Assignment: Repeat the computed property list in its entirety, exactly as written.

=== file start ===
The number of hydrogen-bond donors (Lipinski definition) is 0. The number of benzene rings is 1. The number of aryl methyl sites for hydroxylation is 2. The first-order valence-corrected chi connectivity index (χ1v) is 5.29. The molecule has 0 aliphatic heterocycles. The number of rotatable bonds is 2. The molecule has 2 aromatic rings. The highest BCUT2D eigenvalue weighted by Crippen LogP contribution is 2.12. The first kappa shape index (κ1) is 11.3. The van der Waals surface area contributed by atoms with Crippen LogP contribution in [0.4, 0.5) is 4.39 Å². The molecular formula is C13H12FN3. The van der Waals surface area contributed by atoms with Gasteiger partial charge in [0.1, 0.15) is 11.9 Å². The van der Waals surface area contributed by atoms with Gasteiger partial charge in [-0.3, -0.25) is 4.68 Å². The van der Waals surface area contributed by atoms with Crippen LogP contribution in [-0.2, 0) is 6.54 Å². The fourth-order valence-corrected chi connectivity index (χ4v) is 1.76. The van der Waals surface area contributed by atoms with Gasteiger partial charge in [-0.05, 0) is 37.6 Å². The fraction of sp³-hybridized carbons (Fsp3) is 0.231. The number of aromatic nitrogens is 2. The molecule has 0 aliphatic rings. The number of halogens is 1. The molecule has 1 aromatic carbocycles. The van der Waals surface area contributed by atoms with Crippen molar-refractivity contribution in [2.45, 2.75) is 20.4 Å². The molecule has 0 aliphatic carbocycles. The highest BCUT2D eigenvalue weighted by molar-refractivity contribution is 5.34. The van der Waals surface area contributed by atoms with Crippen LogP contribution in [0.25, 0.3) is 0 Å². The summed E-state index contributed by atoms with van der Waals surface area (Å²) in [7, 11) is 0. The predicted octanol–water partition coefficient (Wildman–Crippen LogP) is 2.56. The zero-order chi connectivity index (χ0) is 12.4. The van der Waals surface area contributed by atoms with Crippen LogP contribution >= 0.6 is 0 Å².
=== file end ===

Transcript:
The number of hydrogen-bond donors (Lipinski definition) is 0. The number of benzene rings is 1. The number of aryl methyl sites for hydroxylation is 2. The first-order valence-corrected chi connectivity index (χ1v) is 5.29. The molecule has 0 aliphatic heterocycles. The number of rotatable bonds is 2. The molecule has 2 aromatic rings. The highest BCUT2D eigenvalue weighted by Crippen LogP contribution is 2.12. The first kappa shape index (κ1) is 11.3. The van der Waals surface area contributed by atoms with Crippen LogP contribution in [0.4, 0.5) is 4.39 Å². The molecular formula is C13H12FN3. The van der Waals surface area contributed by atoms with Gasteiger partial charge in [0.1, 0.15) is 11.9 Å². The van der Waals surface area contributed by atoms with Gasteiger partial charge in [-0.3, -0.25) is 4.68 Å². The van der Waals surface area contributed by atoms with Crippen LogP contribution in [-0.2, 0) is 6.54 Å². The fourth-order valence-corrected chi connectivity index (χ4v) is 1.76. The van der Waals surface area contributed by atoms with Gasteiger partial charge in [-0.05, 0) is 37.6 Å². The fraction of sp³-hybridized carbons (Fsp3) is 0.231. The number of aromatic nitrogens is 2. The molecule has 0 aliphatic rings. The number of halogens is 1. The molecule has 1 aromatic carbocycles. The van der Waals surface area contributed by atoms with Crippen molar-refractivity contribution in [2.45, 2.75) is 20.4 Å². The molecule has 0 aliphatic carbocycles. The highest BCUT2D eigenvalue weighted by molar-refractivity contribution is 5.34. The van der Waals surface area contributed by atoms with Crippen LogP contribution in [0.25, 0.3) is 0 Å². The summed E-state index contributed by atoms with van der Waals surface area (Å²) in [7, 11) is 0. The predicted octanol–water partition coefficient (Wildman–Crippen LogP) is 2.56. The zero-order chi connectivity index (χ0) is 12.4. The van der Waals surface area contributed by atoms with Crippen LogP contribution >= 0.6 is 0 Å².